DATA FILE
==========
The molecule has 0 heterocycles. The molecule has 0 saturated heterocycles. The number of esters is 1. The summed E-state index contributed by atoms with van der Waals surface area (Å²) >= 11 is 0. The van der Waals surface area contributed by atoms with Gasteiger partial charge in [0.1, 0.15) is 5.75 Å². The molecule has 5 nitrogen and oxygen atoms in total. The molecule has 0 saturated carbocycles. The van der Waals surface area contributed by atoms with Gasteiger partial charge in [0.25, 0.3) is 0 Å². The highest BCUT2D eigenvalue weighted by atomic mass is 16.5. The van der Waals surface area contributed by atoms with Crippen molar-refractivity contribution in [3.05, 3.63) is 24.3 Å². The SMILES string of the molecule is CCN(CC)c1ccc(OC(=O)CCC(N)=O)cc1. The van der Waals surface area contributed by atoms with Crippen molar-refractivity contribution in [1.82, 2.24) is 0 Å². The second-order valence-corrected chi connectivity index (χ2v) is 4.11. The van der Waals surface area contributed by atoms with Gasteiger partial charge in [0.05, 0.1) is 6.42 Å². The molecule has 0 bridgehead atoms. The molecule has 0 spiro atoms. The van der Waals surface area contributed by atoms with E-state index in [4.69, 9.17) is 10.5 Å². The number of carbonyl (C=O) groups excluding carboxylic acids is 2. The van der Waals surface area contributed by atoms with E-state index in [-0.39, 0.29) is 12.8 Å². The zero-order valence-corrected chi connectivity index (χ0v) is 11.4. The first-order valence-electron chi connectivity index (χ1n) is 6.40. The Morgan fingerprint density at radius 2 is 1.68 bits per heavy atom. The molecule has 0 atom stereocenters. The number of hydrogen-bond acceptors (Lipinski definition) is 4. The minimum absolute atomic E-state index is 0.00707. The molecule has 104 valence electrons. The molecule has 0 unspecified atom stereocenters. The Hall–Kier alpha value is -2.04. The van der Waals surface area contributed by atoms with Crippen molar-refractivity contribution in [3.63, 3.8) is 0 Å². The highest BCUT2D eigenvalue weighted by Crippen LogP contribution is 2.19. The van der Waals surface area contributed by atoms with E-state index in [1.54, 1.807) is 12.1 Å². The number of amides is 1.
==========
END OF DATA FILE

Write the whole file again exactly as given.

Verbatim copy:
The molecule has 0 heterocycles. The molecule has 0 saturated heterocycles. The number of esters is 1. The summed E-state index contributed by atoms with van der Waals surface area (Å²) >= 11 is 0. The van der Waals surface area contributed by atoms with Gasteiger partial charge in [0.1, 0.15) is 5.75 Å². The molecule has 5 nitrogen and oxygen atoms in total. The molecule has 0 saturated carbocycles. The van der Waals surface area contributed by atoms with Gasteiger partial charge in [0.25, 0.3) is 0 Å². The highest BCUT2D eigenvalue weighted by atomic mass is 16.5. The van der Waals surface area contributed by atoms with Crippen molar-refractivity contribution in [3.05, 3.63) is 24.3 Å². The SMILES string of the molecule is CCN(CC)c1ccc(OC(=O)CCC(N)=O)cc1. The van der Waals surface area contributed by atoms with Crippen molar-refractivity contribution in [1.82, 2.24) is 0 Å². The second-order valence-corrected chi connectivity index (χ2v) is 4.11. The van der Waals surface area contributed by atoms with Gasteiger partial charge in [0.05, 0.1) is 6.42 Å². The molecule has 0 bridgehead atoms. The molecule has 0 spiro atoms. The van der Waals surface area contributed by atoms with E-state index in [4.69, 9.17) is 10.5 Å². The number of carbonyl (C=O) groups excluding carboxylic acids is 2. The van der Waals surface area contributed by atoms with E-state index in [-0.39, 0.29) is 12.8 Å². The zero-order valence-corrected chi connectivity index (χ0v) is 11.4. The first-order valence-electron chi connectivity index (χ1n) is 6.40. The Morgan fingerprint density at radius 2 is 1.68 bits per heavy atom. The molecule has 0 atom stereocenters. The number of hydrogen-bond acceptors (Lipinski definition) is 4. The minimum absolute atomic E-state index is 0.00707. The molecule has 104 valence electrons. The molecule has 0 unspecified atom stereocenters. The Hall–Kier alpha value is -2.04. The van der Waals surface area contributed by atoms with Crippen molar-refractivity contribution in [3.63, 3.8) is 0 Å². The highest BCUT2D eigenvalue weighted by Crippen LogP contribution is 2.19. The van der Waals surface area contributed by atoms with E-state index in [1.54, 1.807) is 12.1 Å². The number of amides is 1.